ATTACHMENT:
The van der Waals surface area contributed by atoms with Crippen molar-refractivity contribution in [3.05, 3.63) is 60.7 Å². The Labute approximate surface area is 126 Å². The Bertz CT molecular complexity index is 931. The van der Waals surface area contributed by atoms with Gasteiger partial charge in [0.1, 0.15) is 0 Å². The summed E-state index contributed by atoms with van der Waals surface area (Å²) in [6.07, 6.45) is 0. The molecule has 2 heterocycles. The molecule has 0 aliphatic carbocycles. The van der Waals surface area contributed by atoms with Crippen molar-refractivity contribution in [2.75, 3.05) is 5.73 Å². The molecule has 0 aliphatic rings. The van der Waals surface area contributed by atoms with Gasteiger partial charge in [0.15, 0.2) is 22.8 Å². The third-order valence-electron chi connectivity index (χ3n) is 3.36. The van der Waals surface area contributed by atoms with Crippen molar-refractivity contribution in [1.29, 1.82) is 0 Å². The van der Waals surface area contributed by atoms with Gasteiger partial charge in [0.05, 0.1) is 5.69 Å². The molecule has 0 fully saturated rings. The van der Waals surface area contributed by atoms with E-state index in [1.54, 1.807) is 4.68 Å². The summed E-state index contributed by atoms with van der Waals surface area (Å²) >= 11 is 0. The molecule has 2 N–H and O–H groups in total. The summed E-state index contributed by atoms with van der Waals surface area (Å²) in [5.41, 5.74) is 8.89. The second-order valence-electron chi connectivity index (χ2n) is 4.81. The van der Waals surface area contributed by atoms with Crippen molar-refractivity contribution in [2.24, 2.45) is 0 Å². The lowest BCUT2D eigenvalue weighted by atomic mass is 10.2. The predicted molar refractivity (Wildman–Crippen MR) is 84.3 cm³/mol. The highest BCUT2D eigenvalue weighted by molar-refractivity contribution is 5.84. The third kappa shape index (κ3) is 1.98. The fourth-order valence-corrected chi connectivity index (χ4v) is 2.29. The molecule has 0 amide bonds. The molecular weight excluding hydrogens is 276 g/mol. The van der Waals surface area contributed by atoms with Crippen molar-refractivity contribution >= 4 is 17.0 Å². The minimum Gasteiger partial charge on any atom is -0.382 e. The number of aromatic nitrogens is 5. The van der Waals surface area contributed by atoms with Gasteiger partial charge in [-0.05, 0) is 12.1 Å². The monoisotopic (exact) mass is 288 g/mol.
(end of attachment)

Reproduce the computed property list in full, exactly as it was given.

The van der Waals surface area contributed by atoms with Crippen molar-refractivity contribution in [3.05, 3.63) is 60.7 Å². The Labute approximate surface area is 126 Å². The Bertz CT molecular complexity index is 931. The van der Waals surface area contributed by atoms with Gasteiger partial charge in [0.1, 0.15) is 0 Å². The summed E-state index contributed by atoms with van der Waals surface area (Å²) in [6.07, 6.45) is 0. The molecule has 2 heterocycles. The molecule has 0 aliphatic carbocycles. The van der Waals surface area contributed by atoms with Crippen molar-refractivity contribution in [2.75, 3.05) is 5.73 Å². The molecule has 0 aliphatic rings. The van der Waals surface area contributed by atoms with Gasteiger partial charge in [0.15, 0.2) is 22.8 Å². The third-order valence-electron chi connectivity index (χ3n) is 3.36. The van der Waals surface area contributed by atoms with Crippen molar-refractivity contribution in [1.29, 1.82) is 0 Å². The van der Waals surface area contributed by atoms with Gasteiger partial charge in [0.05, 0.1) is 5.69 Å². The molecule has 0 fully saturated rings. The van der Waals surface area contributed by atoms with E-state index in [1.54, 1.807) is 4.68 Å². The summed E-state index contributed by atoms with van der Waals surface area (Å²) >= 11 is 0. The molecule has 2 N–H and O–H groups in total. The summed E-state index contributed by atoms with van der Waals surface area (Å²) in [5.41, 5.74) is 8.89. The second-order valence-electron chi connectivity index (χ2n) is 4.81. The van der Waals surface area contributed by atoms with Crippen molar-refractivity contribution in [2.24, 2.45) is 0 Å². The lowest BCUT2D eigenvalue weighted by atomic mass is 10.2. The predicted molar refractivity (Wildman–Crippen MR) is 84.3 cm³/mol. The highest BCUT2D eigenvalue weighted by molar-refractivity contribution is 5.84. The third kappa shape index (κ3) is 1.98. The fourth-order valence-corrected chi connectivity index (χ4v) is 2.29. The molecule has 0 amide bonds. The molecular weight excluding hydrogens is 276 g/mol. The van der Waals surface area contributed by atoms with Crippen molar-refractivity contribution >= 4 is 17.0 Å². The minimum Gasteiger partial charge on any atom is -0.382 e. The number of aromatic nitrogens is 5. The van der Waals surface area contributed by atoms with Gasteiger partial charge in [-0.05, 0) is 12.1 Å². The monoisotopic (exact) mass is 288 g/mol.